A wonderful example of a flexagon, is found in Vermont artist Carolyn Shattuck’s The quilts of Gee’s Bend, V.2. To be more precise, this is a flexagon book, a movable structure made up of 6 tetrahedons. This creates a kinetic structure that allows the user to manipulate and display the book in multiple, unexpected ways.
This is the second book Carolyn Shattuck created, that was inspired by the beautiful and unusual patterns found in quilts created in the rural African American community of Gee’s Bend, Alabama. The unknown artists who created the original quilts developed unique designs that are exceptionally vibrant, and this handmade book, #8 in edition of 25, was designed by Shattuck as a tribute to the artists who designed the original quilts. It can be found in the Sherman Art Library Special Collection, call #N7433.4 S417 G34 2011.
Before the novels and the Pulitzer, Edith Wharton made her mark by writing about garden design, interior decoration and what constituted good taste. Her first published book was The Decoration of Houses (New York: Charles Scribner’s Sons, 1897) in which she tastefully railed against Victorian decorating sensibilities and advocated for the use of more open spaces that emphasized the room, not the furnishings.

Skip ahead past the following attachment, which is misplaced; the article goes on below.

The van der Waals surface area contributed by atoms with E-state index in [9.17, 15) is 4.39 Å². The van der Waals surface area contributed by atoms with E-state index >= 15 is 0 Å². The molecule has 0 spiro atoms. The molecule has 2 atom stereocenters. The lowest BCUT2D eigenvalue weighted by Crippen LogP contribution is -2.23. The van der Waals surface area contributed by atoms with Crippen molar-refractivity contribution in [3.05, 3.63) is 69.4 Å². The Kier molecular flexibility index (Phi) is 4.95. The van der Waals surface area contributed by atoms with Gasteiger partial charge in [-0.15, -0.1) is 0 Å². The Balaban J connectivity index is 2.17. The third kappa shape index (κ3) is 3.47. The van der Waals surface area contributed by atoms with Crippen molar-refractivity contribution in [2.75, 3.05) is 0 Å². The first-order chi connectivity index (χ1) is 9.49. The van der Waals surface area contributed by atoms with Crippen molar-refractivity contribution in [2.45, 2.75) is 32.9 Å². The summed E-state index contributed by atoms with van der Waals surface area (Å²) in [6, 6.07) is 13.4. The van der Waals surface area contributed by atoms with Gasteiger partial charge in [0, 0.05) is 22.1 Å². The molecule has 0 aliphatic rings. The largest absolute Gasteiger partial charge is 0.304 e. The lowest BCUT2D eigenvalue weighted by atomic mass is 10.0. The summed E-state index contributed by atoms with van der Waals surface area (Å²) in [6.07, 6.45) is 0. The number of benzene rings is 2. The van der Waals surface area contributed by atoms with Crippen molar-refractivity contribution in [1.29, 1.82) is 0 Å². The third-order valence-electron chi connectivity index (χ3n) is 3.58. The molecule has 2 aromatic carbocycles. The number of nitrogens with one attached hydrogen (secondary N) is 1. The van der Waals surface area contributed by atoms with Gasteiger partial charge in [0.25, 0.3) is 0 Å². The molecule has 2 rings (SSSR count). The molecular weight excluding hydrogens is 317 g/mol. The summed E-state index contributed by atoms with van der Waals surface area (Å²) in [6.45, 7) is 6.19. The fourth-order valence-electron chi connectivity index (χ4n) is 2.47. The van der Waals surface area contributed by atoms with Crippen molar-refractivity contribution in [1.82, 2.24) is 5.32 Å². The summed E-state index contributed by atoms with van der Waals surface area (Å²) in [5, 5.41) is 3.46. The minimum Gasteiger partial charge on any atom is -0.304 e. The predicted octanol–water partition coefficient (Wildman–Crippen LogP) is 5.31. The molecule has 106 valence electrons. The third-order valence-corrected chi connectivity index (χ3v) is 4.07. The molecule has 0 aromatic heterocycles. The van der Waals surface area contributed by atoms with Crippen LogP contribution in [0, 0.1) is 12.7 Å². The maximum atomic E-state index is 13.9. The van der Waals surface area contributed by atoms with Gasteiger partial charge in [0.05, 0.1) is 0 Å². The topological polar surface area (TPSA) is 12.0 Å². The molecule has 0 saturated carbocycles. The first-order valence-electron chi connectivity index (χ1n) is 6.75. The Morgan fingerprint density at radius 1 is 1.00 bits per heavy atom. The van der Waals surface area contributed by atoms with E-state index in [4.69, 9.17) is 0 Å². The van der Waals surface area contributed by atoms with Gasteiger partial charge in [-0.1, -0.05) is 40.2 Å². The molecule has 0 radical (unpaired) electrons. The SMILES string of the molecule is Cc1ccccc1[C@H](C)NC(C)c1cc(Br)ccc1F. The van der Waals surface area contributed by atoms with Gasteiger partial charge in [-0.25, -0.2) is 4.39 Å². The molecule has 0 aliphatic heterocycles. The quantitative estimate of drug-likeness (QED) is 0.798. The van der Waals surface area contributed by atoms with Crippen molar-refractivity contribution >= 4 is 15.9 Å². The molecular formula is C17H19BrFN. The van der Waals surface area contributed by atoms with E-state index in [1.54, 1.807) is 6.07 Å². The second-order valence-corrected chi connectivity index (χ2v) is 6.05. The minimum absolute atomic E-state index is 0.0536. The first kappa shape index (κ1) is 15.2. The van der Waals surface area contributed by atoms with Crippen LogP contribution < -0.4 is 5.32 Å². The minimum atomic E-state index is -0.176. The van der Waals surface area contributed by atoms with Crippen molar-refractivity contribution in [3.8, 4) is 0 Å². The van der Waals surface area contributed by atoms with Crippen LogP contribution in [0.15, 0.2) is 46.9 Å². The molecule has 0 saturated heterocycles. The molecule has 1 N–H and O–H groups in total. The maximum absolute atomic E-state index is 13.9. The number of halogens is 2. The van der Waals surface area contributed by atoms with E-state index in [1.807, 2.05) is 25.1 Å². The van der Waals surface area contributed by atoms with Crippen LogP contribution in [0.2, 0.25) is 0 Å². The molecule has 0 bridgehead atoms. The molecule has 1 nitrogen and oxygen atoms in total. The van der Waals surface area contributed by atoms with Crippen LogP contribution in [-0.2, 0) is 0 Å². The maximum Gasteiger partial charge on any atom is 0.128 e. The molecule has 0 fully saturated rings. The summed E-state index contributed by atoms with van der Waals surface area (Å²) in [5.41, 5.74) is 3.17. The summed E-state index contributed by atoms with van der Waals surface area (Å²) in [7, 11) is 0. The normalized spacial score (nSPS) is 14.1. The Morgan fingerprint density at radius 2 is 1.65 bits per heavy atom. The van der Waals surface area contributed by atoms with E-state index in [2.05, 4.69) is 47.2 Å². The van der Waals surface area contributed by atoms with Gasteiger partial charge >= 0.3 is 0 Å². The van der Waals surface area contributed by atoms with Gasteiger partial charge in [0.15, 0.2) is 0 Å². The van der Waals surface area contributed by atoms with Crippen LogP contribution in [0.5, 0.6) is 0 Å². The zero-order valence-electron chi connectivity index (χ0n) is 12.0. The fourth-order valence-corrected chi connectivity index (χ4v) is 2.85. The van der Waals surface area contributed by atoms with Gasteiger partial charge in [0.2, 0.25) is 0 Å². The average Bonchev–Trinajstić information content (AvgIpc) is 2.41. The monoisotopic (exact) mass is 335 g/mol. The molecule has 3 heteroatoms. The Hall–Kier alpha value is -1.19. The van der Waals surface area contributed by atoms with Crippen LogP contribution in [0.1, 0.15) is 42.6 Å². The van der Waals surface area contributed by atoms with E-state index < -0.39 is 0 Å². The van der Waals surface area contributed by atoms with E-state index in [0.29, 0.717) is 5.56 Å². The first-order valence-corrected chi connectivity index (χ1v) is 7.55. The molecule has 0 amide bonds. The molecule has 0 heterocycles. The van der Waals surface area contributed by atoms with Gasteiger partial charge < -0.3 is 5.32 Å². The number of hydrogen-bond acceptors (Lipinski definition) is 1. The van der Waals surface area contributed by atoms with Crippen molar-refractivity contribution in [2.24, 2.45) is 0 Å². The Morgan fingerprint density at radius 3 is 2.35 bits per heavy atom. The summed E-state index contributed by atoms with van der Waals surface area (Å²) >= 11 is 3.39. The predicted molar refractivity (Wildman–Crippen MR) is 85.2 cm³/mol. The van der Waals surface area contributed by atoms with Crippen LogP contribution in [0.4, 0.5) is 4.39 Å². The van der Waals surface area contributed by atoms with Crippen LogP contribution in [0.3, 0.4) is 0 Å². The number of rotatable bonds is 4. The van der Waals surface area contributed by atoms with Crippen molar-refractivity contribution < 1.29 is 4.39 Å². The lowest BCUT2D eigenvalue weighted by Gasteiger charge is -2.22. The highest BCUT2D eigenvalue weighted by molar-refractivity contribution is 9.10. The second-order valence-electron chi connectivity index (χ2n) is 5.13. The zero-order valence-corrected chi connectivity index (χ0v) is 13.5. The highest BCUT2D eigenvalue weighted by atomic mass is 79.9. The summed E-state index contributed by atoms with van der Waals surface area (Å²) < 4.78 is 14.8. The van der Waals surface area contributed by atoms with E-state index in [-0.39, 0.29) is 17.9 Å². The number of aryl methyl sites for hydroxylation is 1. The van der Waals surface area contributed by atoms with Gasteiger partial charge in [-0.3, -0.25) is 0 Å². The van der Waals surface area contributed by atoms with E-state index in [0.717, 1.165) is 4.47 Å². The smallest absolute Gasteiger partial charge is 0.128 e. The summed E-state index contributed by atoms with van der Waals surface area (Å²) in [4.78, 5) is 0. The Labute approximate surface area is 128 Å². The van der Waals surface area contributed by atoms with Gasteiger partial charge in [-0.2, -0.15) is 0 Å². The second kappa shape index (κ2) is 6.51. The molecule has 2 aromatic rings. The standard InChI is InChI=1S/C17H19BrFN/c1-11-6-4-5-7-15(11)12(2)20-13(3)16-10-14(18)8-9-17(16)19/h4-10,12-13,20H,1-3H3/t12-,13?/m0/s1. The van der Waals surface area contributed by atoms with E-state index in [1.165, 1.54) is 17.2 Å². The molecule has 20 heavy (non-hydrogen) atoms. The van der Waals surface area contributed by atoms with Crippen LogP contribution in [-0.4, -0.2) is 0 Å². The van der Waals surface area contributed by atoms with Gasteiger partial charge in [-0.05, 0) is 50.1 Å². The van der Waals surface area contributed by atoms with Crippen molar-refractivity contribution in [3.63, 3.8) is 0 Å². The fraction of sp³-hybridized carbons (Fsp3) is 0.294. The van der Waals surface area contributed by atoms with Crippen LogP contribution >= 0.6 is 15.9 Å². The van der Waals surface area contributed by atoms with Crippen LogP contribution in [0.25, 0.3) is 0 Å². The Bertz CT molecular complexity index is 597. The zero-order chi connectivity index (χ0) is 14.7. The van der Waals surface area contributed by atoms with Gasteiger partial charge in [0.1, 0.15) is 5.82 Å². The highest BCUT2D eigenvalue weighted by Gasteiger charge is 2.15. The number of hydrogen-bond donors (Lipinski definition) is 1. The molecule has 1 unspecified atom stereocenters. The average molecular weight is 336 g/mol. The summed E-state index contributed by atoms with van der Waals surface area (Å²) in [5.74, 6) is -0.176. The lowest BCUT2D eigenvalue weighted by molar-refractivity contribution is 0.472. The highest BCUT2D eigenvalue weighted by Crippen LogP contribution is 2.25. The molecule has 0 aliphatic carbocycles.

Wharton’s next non-fiction work was a lavishly illustrated book about the architecture and surrounding gardens of Italian villas aptly named Italian Villas and Their Gardens (New York: Century, 1905). The book included numerous drawings and photographs, primarily by Cornish Colony artist Maxfield Parrish. In Rauner’s collection of Parrish’s papers are correspondence with Wharton about the book as well as some of the original plate negatives used as inspiration for his illustrations.